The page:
Alma mater is an allegorical Latin phrase for a university, school, or college that one attended. In US usage it can mean the school from which one graduated; the phrase is variously translated as "nourishing mother", "nursing mother", or "fostering mother", suggesting that a school provides intellectual nourishment to its students. Fine arts will depict educational institutions using a robed woman as a visual metaphor. Before its current usage, alma mater was an honorific title for various Latin mother goddesses Ceres or Cybele, in Catholicism for the Virgin Mary, it entered academic usage when the University of Bologna adopted the motto Alma Mater Studiorum, which describes its heritage as the oldest operating university in the Western world. It is related to alumnus, a term used for a university graduate that means a "nursling" or "one, nourished". Although alma was a common epithet for Ceres, Cybele and other mother goddesses, it was not used in conjunction with mater in classical Latin. In the Oxford Latin Dictionary, the phrase is attributed to Lucretius' De rerum natura, where it is used as an epithet to describe an earth goddess: After the fall of Rome, the term came into Christian liturgical usage in association with the Virgin Mary.
"Alma Redemptoris Mater" is a well-known 11th century antiphon devoted to Mary. The earliest documented use of the term to refer to a university in an English-speaking country is in 1600, when the University of Cambridge printer, John Legate, began using an emblem for the university's press; the device's first-known appearance is on the title-page of William Perkins' A Golden Chain, where the Latin phrase Alma Mater Cantabrigia is inscribed on a pedestal bearing a nude, lactating woman wearing a mural crown. In English etymological reference works, the first university-related usage is cited in 1710, when an academic mother figure is mentioned in a remembrance of Henry More by Richard Ward. Many historic European universities have adopted Alma Mater as part of the Latin translation of their official name; the University of Bologna Latin name, Alma Mater Studiorum, refers to its status as the oldest continuously operating university in the world. Other European universities, such as the Alma Mater Lipsiensis in Leipzig, Germany, or Alma Mater Jagiellonica, have used the expression in conjunction with geographical or foundational characteristics.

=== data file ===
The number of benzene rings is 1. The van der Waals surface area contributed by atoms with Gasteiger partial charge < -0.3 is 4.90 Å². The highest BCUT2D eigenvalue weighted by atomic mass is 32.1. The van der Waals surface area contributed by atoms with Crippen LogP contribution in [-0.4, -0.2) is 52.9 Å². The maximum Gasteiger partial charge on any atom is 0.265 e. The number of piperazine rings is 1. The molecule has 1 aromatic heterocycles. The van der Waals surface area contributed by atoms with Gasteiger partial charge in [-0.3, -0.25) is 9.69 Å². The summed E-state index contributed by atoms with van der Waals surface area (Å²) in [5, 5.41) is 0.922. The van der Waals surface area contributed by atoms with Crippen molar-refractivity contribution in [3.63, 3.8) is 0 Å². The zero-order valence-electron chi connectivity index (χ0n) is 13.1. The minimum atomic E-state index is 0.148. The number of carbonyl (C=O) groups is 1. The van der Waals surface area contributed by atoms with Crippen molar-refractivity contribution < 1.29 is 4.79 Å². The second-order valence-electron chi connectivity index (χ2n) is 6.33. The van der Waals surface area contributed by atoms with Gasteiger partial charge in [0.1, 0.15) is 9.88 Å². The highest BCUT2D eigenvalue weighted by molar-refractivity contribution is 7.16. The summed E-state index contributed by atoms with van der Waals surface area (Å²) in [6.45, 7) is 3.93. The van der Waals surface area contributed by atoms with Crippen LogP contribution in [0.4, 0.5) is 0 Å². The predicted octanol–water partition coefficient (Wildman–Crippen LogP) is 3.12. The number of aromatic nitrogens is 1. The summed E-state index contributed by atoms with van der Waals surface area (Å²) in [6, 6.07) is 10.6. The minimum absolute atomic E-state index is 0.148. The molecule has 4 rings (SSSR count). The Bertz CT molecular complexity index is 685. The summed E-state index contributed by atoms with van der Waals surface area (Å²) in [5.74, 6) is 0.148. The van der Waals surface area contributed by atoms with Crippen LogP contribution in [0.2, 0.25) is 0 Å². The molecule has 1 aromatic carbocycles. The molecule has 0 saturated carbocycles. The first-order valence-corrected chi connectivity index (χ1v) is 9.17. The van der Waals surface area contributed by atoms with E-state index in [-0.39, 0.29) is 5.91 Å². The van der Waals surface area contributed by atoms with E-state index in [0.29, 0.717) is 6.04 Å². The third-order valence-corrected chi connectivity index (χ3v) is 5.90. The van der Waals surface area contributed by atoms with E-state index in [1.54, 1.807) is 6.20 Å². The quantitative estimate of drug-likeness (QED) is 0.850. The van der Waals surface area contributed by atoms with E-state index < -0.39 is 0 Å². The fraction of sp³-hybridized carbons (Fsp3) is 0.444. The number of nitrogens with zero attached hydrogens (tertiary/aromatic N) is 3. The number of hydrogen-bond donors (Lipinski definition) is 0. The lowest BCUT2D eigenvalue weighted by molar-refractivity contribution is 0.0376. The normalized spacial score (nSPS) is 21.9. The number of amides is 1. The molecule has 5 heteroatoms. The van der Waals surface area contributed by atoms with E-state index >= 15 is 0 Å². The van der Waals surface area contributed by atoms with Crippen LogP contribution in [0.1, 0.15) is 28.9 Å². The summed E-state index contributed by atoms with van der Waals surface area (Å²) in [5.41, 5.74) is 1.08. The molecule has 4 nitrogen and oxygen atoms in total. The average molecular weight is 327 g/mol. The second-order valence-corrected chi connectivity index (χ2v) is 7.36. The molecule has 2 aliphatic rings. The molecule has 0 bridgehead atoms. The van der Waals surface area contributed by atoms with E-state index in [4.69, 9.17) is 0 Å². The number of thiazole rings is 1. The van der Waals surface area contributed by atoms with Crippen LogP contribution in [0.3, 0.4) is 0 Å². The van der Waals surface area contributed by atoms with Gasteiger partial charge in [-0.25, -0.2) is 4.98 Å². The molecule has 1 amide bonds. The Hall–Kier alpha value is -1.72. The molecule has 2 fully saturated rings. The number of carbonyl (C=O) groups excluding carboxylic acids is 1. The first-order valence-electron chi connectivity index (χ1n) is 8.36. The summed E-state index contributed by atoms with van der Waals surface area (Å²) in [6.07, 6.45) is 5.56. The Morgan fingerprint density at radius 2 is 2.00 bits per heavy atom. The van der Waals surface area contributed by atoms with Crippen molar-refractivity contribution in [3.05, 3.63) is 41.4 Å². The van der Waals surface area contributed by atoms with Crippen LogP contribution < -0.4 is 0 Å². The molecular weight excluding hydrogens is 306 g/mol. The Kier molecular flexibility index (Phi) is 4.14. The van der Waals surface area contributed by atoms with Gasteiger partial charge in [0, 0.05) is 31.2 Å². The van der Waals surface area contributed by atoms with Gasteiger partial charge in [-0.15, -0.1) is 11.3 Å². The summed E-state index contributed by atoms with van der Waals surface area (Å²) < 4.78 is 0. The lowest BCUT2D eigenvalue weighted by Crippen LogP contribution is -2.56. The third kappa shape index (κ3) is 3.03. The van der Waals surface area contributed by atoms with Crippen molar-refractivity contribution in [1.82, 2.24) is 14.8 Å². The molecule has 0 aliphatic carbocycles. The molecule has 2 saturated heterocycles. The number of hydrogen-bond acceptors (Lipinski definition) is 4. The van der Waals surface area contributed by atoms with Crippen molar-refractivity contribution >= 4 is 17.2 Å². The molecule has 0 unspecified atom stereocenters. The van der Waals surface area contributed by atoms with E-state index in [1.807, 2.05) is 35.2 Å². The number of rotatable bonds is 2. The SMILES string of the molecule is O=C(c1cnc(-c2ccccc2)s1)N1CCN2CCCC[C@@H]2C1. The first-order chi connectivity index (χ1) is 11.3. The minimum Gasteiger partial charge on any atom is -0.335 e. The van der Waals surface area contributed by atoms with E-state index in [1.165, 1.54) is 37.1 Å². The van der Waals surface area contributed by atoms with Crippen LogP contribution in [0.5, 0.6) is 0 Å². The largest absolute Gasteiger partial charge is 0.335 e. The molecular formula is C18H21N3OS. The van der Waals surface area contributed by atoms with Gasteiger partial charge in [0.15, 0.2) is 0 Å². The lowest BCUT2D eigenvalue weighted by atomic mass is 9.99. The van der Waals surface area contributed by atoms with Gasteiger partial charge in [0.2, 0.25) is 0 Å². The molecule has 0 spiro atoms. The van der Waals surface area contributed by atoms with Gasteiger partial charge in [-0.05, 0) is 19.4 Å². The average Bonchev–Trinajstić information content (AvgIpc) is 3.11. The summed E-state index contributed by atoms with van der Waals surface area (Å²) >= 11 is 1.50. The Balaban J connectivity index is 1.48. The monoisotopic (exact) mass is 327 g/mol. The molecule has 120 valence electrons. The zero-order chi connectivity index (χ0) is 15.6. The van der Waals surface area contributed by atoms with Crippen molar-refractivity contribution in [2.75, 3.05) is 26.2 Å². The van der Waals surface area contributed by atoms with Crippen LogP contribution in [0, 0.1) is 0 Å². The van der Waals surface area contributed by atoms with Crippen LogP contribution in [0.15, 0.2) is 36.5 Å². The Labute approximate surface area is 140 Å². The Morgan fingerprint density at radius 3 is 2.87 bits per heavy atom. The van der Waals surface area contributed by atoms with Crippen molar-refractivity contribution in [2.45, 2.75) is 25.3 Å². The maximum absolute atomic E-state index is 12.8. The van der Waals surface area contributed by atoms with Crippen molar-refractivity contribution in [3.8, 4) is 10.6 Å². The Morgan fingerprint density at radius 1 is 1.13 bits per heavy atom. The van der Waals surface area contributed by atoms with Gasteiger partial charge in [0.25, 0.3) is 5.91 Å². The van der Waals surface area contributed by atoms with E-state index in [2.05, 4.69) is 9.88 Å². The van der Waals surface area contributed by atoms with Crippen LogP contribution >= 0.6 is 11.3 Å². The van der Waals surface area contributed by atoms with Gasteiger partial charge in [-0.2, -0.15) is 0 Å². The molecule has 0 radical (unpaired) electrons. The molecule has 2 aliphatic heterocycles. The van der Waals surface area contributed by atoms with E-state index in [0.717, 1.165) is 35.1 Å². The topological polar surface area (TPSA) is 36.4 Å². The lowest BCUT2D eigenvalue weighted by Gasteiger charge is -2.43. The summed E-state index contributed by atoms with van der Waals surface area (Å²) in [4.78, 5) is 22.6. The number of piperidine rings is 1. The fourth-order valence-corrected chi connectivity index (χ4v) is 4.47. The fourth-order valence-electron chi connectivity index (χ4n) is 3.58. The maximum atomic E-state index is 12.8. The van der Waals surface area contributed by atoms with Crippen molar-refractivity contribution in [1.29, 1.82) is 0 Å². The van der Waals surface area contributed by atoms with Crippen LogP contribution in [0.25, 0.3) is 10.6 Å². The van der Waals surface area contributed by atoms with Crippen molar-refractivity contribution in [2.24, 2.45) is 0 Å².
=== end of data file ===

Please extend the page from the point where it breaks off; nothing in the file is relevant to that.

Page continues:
At least one, the Alma Mater Europaea in Salzburg, Austria, an international university founded by the European Academy of Sciences and Arts in 2010, uses the term as its official name. In the United States, the College of William & Mary in Williamsburg, has been called the "Alma Mater of the Nation" because of its ties to the country's founding. At Queen's University in Kingston and the University of British Columbia in Vancouver, British Columbia, the main student government is known as the Alma Mater Society; the ancient Roman world had many statues of the Alma Mater, some still extant. Modern sculptures are found in prominent locations on several American university campuses. For example, in the United States: there is a well-known bronze statue of Alma Mater by Daniel Chester French situated on the steps of Columbia University's Low Library. An altarpiece mural in Yale University's Sterling Memorial Library, painted in 1932 by Eugene Savage, depicts the Alma Mater as a bearer of light and truth, standing in the midst of the personified arts and sciences.
Outside the United States, there is an Alma Mater sculpture on the steps of the monumental entrance to the Universidad de La Habana, in Havana, Cuba. The statue was cast in 1919 by Mario Korbel, with Feliciana Villalón Wilson as the inspiration for Alma Mater, it was installed in its current location in 1927, at the direction of architect Raul Otero. Media related to Alma mater at Wikimedia Commons The dictionary definition of alma mater at Wiktionary Alma Mater Europaea website